Christ is risen from the dead. Alleluia.

Advertisements

How The Light Gets In

Today, we will step onto a road that will lead, painfully and inevitably, to a hill just outside Jerusalem and to the witness of a political execution that we do not understand.

There is a busy week ahead. There are feet to be washed, and a mob coming, and a church to be made gleaming, and I am actually working all seven days of it, too, and if I were to look closely around the cathedral I’m sure I’d find that all manner of loveliness has been stashed away, in case, in a week’s time, just in case, we might wake up early and find that an impossible thing has happened.

Screen Shot 2017-04-09 at 00.16.47

Photo: Gordon Smith

I can’t think about all of that too hard. This is a week where at least trying to take things one day at a time is the only way I can keep from going mad. One of the qualities that I least understand but most admire in my clergy friends is their ability to write an Easter sermon before the Easter Vigil.

I was told nine years ago that if I kept Holy Week and the Triduum at St Mary’s Cathedral, it would change my life and it would change the way I experienced my faith.

And I didn’t believe it.

Easter Day is Easter Day, a festival filled with joy and light and wonder, and, where I celebrate it, Prosecco. The events that led up to it were just something that happened — they happened two thousand years ago, and I knew the story and I understood generally what had gone on and I truly saw no reason to get mixed up in it any more than that. I knew what had happened, and my dwelling on it was hardly going to change that, or me, or the world.

But the following year I was around and I was a server by that time, anyway, and I thought I might as well see what this Holy Week business was all about.

“If you keep Holy Week and the Triduum in this place, it will change your life and it will change your faith,” he said, again.

Still, I didn’t believe him.

Imagine how taken aback I was four days later to taste the hot salt of tears streaming down my face as I sat on the cold tile by the Garden, as the foot traffic of a bank holiday weekend in the west end of Glasgow clattered by outside the walls and his friends all ran away and left him. And to taste them again in the empty echoing hollowness of a sanctuary that come Friday morning has been desecrated. The pain of realising that I hadn’t understood anything — and that I still don’t, not really.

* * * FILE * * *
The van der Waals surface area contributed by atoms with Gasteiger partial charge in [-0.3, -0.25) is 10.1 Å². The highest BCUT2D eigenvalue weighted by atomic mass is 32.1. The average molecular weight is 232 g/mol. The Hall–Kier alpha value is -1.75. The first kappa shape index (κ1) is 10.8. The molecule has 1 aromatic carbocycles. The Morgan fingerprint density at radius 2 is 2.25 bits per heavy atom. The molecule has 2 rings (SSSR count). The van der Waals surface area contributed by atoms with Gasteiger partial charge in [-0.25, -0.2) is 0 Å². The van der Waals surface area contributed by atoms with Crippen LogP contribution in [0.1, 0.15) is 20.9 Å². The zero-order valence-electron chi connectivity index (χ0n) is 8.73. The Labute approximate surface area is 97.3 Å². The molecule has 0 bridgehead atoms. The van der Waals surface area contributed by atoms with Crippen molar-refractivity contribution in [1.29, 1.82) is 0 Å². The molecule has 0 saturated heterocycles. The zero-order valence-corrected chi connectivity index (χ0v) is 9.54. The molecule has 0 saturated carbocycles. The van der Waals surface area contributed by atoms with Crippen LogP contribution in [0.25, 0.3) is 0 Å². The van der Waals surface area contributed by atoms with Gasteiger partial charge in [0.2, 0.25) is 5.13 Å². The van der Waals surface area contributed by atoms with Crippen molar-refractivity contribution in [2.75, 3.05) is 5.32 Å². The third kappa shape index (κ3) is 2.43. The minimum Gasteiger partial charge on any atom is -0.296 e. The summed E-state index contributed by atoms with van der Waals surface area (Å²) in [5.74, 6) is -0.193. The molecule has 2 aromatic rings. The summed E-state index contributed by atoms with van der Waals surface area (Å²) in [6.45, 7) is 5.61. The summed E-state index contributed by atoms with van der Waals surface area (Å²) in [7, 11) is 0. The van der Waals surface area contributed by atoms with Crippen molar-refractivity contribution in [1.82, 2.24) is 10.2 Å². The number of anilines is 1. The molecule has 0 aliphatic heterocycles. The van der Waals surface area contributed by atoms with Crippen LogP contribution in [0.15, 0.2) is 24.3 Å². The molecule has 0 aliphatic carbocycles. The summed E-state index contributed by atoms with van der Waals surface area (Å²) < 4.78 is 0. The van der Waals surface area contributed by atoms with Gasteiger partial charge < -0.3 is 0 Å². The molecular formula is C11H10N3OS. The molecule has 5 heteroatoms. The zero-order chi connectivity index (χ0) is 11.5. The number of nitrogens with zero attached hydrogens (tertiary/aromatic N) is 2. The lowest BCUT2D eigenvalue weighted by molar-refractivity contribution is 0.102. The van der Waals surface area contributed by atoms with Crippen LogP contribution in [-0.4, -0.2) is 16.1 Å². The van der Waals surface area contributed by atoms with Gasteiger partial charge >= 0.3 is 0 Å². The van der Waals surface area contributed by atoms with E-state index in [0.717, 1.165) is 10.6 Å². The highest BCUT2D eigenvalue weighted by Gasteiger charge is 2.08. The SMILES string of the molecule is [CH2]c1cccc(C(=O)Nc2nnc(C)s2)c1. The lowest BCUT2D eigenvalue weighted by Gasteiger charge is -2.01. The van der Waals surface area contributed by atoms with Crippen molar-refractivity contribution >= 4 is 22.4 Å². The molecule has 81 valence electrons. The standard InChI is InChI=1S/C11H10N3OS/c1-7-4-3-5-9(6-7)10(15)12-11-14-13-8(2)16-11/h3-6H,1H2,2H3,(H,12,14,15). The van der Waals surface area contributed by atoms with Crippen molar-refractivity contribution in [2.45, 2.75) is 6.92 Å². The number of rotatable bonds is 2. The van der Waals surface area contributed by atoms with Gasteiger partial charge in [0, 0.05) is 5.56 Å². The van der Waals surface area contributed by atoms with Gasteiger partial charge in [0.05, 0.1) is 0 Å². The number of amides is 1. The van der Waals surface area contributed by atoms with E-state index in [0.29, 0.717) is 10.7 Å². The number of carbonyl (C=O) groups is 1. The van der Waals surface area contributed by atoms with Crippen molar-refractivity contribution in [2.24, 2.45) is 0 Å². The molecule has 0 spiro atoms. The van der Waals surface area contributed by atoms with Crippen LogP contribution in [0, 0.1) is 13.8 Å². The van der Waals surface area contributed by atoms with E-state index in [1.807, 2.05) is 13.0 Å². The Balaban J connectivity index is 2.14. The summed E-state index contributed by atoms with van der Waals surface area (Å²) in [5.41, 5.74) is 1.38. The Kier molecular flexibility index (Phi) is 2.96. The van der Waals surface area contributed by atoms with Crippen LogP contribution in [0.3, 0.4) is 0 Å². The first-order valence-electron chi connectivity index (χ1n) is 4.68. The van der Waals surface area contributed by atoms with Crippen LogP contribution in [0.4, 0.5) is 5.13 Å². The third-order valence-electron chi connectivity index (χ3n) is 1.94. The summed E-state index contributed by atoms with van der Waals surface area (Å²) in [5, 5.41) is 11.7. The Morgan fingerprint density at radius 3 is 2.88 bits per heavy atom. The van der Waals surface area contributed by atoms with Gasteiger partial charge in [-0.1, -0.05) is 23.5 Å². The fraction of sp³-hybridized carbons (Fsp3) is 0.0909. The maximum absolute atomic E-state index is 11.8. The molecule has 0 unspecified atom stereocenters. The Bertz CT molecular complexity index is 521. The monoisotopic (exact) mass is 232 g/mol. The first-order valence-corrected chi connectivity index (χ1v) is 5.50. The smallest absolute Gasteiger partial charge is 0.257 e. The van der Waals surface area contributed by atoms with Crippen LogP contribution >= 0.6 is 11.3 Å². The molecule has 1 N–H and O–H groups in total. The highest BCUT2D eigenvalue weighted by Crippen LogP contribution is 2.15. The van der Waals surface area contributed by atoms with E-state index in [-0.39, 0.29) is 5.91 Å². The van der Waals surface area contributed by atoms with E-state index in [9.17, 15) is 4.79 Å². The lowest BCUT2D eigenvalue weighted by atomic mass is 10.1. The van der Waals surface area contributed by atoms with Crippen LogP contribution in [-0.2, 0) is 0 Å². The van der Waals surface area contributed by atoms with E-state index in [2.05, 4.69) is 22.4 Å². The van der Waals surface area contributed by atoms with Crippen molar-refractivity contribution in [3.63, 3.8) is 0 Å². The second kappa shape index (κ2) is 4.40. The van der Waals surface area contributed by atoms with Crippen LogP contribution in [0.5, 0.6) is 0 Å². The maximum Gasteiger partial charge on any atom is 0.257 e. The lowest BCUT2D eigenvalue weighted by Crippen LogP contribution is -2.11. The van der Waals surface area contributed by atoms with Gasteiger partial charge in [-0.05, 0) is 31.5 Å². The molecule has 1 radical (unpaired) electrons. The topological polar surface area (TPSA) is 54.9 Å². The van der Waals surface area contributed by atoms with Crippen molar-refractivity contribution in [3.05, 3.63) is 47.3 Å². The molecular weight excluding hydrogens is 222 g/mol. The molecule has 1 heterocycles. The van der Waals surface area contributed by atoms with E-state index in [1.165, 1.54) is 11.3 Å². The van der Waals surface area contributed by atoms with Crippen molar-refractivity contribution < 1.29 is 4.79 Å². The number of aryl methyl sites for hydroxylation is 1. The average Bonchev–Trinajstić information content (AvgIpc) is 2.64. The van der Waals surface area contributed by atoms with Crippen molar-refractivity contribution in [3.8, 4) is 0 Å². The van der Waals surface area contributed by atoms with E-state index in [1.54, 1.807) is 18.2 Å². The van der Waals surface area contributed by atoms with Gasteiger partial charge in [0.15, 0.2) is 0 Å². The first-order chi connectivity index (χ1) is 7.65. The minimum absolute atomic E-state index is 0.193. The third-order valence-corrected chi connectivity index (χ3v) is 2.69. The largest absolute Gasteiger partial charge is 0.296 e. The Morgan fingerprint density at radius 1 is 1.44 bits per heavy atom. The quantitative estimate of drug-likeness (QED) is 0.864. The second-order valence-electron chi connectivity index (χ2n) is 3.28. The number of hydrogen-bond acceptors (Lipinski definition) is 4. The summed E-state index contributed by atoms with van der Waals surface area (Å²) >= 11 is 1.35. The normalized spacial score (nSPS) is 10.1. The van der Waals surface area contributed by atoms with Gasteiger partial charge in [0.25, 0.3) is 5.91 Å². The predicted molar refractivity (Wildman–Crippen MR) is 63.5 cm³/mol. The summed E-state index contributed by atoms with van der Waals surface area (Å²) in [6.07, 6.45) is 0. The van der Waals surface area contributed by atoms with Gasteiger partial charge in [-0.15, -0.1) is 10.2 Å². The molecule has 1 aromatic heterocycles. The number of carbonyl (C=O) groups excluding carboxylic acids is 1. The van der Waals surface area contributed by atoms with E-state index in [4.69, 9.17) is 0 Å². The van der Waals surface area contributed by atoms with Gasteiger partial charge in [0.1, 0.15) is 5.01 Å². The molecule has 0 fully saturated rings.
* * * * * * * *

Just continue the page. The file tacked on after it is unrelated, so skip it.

The events of the next eight days are raw and real to me, every single time. The thing I didn’t understand, back then, was that the story of the events leading up to Easter Day were a story of the world we live in and of right here and right now. The thing I still don’t understand is how we keep ending up back here. That’s what I keep asking myself. That’s what I’ll spend long hours over this week thinking about: how the world keeps ending up here, and how we can make the world a better place.

And as for that thing about Easter Day and its joy and light and wonder?

It turns out I hadn’t understood that either.

That the ecstasy is nothing without the agony. That the Hallelujah Chorus is only notes on a page unless its set against the backdrop of the wail of the blues. That you can’t properly savour the Prosecco until it’s washing away the bitter taste of hyssop. And that the crack in everything is how the light gets in.

Screen Shot 2017-04-09 at 00.22.16

Photo: Gordon Smith

That promise was true. It has continued to be true. It will be true again this week, and its truth will be in ways that I cannot possibly begin to know yet.

It did change the story, and it did change me, and, yes, if we let it, it can change the world too.

Blessed Are The Fabulous

The word came down the long parade of singing, dancing, cheering people, spreading amongst the crowd of rainbows: “There are religious protestors up ahead.”